PLAYBILL.COM'S THEATRE WEEK IN REVIEW, July 16-22: On the Road Again

ICYMI   PLAYBILL.COM'S THEATRE WEEK IN REVIEW, July 16-22: On the Road Again
 
In a week so dull that white-tailed deer were spotted peacefully grazing in Shubert Alley, the biggest news stories were the tour plans of two Broadway shows—one still on the boards, one not.

Sure to be a top attraction across the nation with Monty Python geeks and theatre geeks alike will be Spamalot, the Broadway smash which took home the 2005 Tony Award for best musical. It will launch its U.S. tour March 7, 2006, at the Colonial Theatre in Boston. Future stops in Chicago (where is began life) and Washington, D.C., have been announced. Casting, of course, is yet to be announced.

Hitting the highways a little later will be Richard Chamberlain, who will play crusty, retired professor Norman Thayer, Jr., in a new national tour of Ernest Thompson's On Golden Pond. The show, recently seen on Broadway with James Earl Jones, will launch in September 2006. Leonard Foglia will direct, as he did on Broadway, and Jeffrey Finn will produce. Dates and venues are to be announced, as is additional casting. On Golden Pond closed on June 26, after star Jones fell sick.

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The critics decided this week that New York wasn't big enough for them and Suzanne Somers, so they laid into the former "Three's Company" actress and her one-person, confessional show, The Blonde in the Thunderbird, which opened on July 17. Somers was so upset by the reviews, she turned to the New York Post for comfort, offering some choice words for New York Times critic Charles Isherwood, who used the show as an occasion to deliver one of the most fanged and funny notices in memory. At the same time, Somers announced she would be getting into that Thuderbird on July 23 and blowing this hick burg (six weeks earlier than her plan).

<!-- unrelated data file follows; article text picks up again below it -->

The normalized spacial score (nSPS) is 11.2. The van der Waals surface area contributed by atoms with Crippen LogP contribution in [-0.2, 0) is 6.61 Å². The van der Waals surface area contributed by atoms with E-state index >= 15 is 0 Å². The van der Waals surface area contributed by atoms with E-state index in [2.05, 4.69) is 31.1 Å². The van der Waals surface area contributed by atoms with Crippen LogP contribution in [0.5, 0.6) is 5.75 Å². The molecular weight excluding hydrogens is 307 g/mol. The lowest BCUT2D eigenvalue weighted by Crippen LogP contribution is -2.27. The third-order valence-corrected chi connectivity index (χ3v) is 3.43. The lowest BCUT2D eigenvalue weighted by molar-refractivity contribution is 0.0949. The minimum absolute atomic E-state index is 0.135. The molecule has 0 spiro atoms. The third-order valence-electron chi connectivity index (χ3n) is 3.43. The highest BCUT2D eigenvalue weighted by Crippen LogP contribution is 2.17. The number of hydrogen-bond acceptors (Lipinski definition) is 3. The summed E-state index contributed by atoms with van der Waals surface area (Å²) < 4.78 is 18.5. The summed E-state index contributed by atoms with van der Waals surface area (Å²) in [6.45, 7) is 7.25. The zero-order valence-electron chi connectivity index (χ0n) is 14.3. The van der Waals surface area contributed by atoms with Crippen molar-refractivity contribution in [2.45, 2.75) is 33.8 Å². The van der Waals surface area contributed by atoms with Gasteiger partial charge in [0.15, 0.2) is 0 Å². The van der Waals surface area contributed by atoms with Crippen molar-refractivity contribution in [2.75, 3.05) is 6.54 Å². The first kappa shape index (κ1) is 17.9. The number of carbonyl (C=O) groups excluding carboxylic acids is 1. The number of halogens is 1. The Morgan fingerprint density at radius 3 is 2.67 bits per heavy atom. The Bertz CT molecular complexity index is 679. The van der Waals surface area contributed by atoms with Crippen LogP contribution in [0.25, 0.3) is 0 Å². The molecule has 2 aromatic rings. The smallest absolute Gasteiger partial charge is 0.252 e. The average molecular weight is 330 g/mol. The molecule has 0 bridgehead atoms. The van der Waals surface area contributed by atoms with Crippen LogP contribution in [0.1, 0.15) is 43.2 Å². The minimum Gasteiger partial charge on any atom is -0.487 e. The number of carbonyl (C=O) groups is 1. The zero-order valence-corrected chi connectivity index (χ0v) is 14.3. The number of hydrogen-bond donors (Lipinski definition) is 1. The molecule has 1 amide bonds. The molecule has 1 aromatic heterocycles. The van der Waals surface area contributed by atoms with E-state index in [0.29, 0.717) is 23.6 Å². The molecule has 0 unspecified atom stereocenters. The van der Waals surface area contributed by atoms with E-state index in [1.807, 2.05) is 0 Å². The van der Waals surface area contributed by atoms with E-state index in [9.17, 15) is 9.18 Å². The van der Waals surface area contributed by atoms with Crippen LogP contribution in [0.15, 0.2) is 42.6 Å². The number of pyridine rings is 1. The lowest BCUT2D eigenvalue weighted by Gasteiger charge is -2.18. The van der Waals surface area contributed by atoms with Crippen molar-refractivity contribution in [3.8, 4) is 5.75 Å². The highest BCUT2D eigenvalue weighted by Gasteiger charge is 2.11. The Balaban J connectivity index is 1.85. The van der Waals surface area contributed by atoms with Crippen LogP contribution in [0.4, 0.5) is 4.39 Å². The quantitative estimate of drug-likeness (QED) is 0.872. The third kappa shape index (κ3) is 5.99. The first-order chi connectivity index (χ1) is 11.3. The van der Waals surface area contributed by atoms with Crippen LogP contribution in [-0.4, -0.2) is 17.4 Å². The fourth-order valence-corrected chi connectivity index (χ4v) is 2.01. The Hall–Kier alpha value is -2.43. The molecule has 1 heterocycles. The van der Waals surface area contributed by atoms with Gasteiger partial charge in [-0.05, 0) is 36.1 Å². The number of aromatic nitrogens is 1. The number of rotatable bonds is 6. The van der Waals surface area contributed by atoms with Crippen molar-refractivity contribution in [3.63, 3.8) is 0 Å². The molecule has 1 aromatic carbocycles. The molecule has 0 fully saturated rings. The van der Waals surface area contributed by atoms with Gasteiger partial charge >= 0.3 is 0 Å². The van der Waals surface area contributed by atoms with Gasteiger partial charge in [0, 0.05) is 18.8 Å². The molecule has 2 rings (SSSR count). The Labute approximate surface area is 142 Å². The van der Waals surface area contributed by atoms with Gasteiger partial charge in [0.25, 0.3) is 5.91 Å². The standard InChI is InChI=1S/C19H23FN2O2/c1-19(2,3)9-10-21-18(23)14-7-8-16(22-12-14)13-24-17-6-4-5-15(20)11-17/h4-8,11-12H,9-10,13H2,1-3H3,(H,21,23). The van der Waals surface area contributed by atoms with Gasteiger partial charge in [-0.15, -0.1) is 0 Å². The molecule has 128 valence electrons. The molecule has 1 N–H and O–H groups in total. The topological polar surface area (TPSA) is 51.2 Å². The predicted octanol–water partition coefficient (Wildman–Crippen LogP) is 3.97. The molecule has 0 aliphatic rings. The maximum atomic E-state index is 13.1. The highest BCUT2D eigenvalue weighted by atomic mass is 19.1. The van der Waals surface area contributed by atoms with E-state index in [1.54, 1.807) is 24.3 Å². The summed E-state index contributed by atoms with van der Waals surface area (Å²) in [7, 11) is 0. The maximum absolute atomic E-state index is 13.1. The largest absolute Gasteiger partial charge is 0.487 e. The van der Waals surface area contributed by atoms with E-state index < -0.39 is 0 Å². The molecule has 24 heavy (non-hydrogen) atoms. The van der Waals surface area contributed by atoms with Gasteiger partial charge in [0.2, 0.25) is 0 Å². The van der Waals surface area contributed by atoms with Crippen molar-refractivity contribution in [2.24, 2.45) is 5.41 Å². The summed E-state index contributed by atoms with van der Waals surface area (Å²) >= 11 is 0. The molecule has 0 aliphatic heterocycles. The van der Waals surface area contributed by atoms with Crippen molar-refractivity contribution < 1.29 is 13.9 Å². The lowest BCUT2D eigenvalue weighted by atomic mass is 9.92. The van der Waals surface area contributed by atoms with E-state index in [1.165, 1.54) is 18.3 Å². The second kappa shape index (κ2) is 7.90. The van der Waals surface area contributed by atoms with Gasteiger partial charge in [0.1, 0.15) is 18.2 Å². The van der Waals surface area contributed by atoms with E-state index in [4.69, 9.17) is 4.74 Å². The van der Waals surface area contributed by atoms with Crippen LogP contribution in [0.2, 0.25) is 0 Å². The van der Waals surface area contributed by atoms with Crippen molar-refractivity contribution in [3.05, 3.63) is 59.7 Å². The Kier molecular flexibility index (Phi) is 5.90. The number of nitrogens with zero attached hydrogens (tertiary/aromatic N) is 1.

Also announcing an exit was the praised new revival of Edward Albee's Who's Afraid of Virginia Woolf?, which opened on March 20 to largely positive notices. It will end its run on Sept. 4, having played eight previews and 176 performances—not near the number tallied by the original production, but quite a bit better than that of the 1976 revival. ***

The latest work by John Patrick Shanley now has a one-word title, just like a certain recent Pulitzer Prize winner. Chain of Command, which will be given a July 29-31 workshop at the Powerhouse Theatre on the grounds of Vassar College in Poughkeepsie, New York, as part of the 2005 summer season of New York Stage and Film, was renamed Defiance. The blockbuster cast now features Chris Cooper, Dana Delany, Ruben Santiago-Hudson and Chris Bauer. It's about "two officers who clash over an explosive incident that could end one of their careers."

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Off-Broadway saw the reunion of The Five Lesbian Brothers, who served up their first piece in years, Oedipus at Palm Springs, at New York Theatre Workshop, starting July 20. Created and performed by writer-performers Maureen Angelos, Babs Davy, Dominique Dibbell, Peg Healey, and Lisa Kron, the show promises to "magically mix the fun-loving surface of tanning, mixed drinks, golf, and sport utility vehicles with a messy infrastructure of commitment, marriage, passion and motherhood." Oh, that old thing.

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